How to Handle a Media Sex ScandalS

Last month, news broke of a rumored affair between Michael Wolff and a younger employee. A week later, rumors came out about CNN's Jeff Toobin having an affair. Now, all is quiet. Technique is everything:

  • Size up your enemies: News Corp. had about three different reasons to hate Michael Wolff, so he knew damn well that the New York Post was going to milk his scandal for everything it was worth, and probably more. Toobin's not as controversial as Wolff, but he's famous enough to make gossip about him worthwhile. Ask yourself: who would enjoy tearing me apart? This will be useful information.
  • Don't feed the machine: The primary reason that Wolff's and Toobin's scandals have fallen out of the news is that they both staunchly refuse to address it. Wolff carried on like nothing had happened, sending out his daily email blasts with his media columns and generally being the big yakker that he always is. Toobin seemed to go silent for a while (though he did make the mistake of updating his Facebook page). What neither of them did was to get into outraged arguments with reporters covering the story. Every new statement can mean another day of life for a scandal. So don't talk too much.
  • Bide your time patiently: Even though their scandals are not being actively written up at the moment, they're both still recent enough that any bit of new information could revive them in a second. Do not raise your head from the bunker too soon, lest you catch a sniper's bullet; nay, you must wait quietly, calmly, silently, until bigger and more sensational events have pushed your small problems to the bottom of the list of interesting occurrences. Make yourself small and boring. Stay home and eat your Stouffer's French Bread Pizza, plotting, so that you may....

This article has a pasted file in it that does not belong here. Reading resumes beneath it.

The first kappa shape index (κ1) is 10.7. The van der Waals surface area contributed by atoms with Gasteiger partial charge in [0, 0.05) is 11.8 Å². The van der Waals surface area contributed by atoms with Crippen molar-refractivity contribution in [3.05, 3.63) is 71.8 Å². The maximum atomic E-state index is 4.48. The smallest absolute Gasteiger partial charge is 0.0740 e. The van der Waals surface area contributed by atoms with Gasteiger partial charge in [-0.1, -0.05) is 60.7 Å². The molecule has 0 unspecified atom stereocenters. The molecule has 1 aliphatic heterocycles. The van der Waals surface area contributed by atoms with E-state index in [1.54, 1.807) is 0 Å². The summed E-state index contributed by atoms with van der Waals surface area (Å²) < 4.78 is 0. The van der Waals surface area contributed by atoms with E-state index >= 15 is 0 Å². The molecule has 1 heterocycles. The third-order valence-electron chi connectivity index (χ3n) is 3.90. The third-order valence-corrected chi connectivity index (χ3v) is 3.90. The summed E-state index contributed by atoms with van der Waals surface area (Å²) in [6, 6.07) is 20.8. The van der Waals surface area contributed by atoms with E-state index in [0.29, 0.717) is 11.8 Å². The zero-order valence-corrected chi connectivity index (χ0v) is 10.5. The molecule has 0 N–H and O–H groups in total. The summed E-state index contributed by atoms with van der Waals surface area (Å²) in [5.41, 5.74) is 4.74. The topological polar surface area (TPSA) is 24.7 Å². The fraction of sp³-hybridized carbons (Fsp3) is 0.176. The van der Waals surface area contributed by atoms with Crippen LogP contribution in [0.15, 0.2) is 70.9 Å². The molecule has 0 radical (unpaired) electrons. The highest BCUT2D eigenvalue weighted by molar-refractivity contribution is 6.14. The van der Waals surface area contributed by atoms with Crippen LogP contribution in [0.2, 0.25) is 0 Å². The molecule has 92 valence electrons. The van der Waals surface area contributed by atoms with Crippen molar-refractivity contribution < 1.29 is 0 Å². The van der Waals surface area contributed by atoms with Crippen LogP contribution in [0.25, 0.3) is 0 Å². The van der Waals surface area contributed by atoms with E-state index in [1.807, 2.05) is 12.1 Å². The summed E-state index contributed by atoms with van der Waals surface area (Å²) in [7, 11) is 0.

• Exact your revenge: Did you know that revenge is best served cold? It is. You have taken the measure of your enemies, stayed quiet, and let public interest in your scandal die out. You should have also had time to figure out who sold you out. Now, months or years later, you may start plotting how to get them back. If you are a wise person, you may choose to simply cut them out of your life, accepting the whole mess as a valuable life lesson. But if you are, at heart, a petty and vindictive person—which is a job requirement for famous members of the media—you will search for some elaborate revenge designed to inflict twice as much pain upon the snitch as they inflicted upon you. This will often generate a new scandal of its own. See step one.